RISK/RETURN SUMMARY: INVESTMENTS, RISKS and PERFORMANCE
What are the Fund's Main Investment Strategies?
The Fund pursues its investment objective by investing primarily in a diversified portfolio of high yield fixed-income securities (also known as “junk bonds”), which include debt securities issued by U.S. or foreign businesses (including emerging market debt securities). The Fund's investment adviser or sub-adviser (as applicable, the “Adviser”) selects securities that it believes have attractive risk-return characteristics. The Adviser's securities selection process includes an analysis of the issuer's financial condition, business and product strength, competitive position and management expertise. The Adviser does not limit the Fund's investments to securities of a particular maturity range.
In managing the assets of the Fund, the Adviser will seek to invest in securities that, in its view, provide the potential for current income and long-term capital appreciation while also contributing to positive societal impact aligned to the United Nations Sustainable Development Goals (the “UN Sustainable Development Goals”) (as outlined in further detail below).1 It will do so by performing bottom-up fundamental analysis of financial criteria such as balance sheet quality, franchise value (i.e., brand strength and sustainability of the business model) and quality of management. This fundamental, bottom-up analysis of individual credit will be used to generate returns through anticipated price changes. At the same time, the Adviser will analyze securities to seek to identify whether their market price is reflective of the value of the issuer of the securities (as determined by the fundamental analysis outlined above and when taking market news into account). In addition, the Adviser intends to use a wider analysis of general economic conditions for portfolio risk management purposes. The Adviser intends to diversify the Fund's portfolio across different geographic regions and industries.
In addition to fundamental financial indicator criteria, engagement criteria that may be used to identify such companies will include, for example, assessment of company management competence, integrity, vision, potential and willingness to enact the changes suggested by the Adviser, as well as alignment with at least one of the UN Sustainable Development Goals.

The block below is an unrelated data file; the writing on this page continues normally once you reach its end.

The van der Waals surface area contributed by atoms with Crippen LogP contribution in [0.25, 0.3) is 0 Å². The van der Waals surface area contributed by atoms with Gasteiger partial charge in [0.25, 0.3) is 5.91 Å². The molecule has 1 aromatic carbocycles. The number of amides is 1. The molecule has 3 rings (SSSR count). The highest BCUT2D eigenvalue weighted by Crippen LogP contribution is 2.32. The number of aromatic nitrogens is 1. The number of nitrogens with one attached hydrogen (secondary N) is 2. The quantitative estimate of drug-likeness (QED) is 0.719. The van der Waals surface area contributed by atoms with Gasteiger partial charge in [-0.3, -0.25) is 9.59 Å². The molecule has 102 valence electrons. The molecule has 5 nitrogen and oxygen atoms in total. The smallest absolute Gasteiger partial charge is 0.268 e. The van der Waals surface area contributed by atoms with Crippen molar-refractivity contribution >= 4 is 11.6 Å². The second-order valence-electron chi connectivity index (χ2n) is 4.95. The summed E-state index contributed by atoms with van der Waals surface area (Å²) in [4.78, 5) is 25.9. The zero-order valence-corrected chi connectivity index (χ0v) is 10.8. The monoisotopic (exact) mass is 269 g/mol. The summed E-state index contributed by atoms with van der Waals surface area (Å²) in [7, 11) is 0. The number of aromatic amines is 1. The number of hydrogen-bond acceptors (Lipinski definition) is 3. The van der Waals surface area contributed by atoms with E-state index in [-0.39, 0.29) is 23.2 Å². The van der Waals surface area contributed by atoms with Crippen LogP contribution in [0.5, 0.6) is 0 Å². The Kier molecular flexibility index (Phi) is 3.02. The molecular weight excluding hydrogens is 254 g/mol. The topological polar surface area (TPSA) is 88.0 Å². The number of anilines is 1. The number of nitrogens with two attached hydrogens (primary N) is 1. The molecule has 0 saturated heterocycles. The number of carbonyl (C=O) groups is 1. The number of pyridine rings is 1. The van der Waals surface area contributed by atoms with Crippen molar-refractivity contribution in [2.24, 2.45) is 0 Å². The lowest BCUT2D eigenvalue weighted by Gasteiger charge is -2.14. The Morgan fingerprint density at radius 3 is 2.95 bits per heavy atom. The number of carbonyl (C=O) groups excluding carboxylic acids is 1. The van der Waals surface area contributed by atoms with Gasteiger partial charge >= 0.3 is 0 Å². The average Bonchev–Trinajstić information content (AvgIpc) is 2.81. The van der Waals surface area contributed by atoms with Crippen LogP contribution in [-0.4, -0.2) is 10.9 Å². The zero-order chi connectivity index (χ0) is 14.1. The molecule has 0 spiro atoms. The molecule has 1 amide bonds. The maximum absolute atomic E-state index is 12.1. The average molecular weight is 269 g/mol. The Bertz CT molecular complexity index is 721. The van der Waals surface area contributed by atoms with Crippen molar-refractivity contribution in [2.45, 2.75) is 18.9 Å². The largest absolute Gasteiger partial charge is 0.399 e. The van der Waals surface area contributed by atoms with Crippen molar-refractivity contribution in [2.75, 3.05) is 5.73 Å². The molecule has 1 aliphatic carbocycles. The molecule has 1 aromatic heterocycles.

The Fund will not be subject to any limitation on the types of companies in which it may invest (either in terms of industry or focus) so long as these companies are viewed by the Adviser to provide the potential for current income and long-term capital appreciation while also contributing to positive societal impact aligned to the UN Sustainable Development Goals. The Fund will however, exclude companies that manufacture tobacco and/or controversial weapons. The Fund may, from time to time, have larger allocations to certain broad market sectors in attempting to achieve its investment objective.
The Fund may invest in derivative contracts and/or hybrid instruments to implement its investment strategies. For example, the Fund may use derivative contracts or hybrid instruments to increase or decrease the portfolio's exposure to the investments(s) underlying the derivative or hybrid instrument. There can be no assurance that the Fund's use of derivative contracts or hybrid instruments will work as intended. Derivative investments made by the Fund are included within the Fund's 80% policy (as described below) and are calculated at market value.
The Fund will invest its assets so that at least 80% of its net assets (plus any borrowings for investment purposes) are invested in fixed-income investments rated below investment-grade. The Fund will notify shareholders at least 60 days in advance of any change in its investment policy that would enable the Fund to invest, under normal circumstances, less than 80% of its net assets (plus any borrowings for investment purposes) in fixed-income investments rated below investment-grade.
1 Please refer to https://sustainabledevelopment.un.org/?menu=1300 for further information on the United Nations Sustainable Development Goals
What are the Main Risks of Investing in the Fund?
All mutual funds take investment risks. Therefore, it is possible to lose money by investing in the Fund. The primary factors that may reduce the Fund's returns include:
■  Risk Associated with Noninvestment-Grade Securities. Securities rated below investment-grade may be subject to greater interest rate, credit and liquidity risks than investment-grade securities. These securities are considered speculative with respect to the issuer's ability to pay interest and repay principal.
■  Issuer Credit Risk. It is possible that interest or principal on securities will not be paid when due. Noninvestment-grade securities generally have a higher default risk than investment-grade securities. Such non-payment or default may reduce the value of the Fund's portfolio holdings, its share price and its performance.
2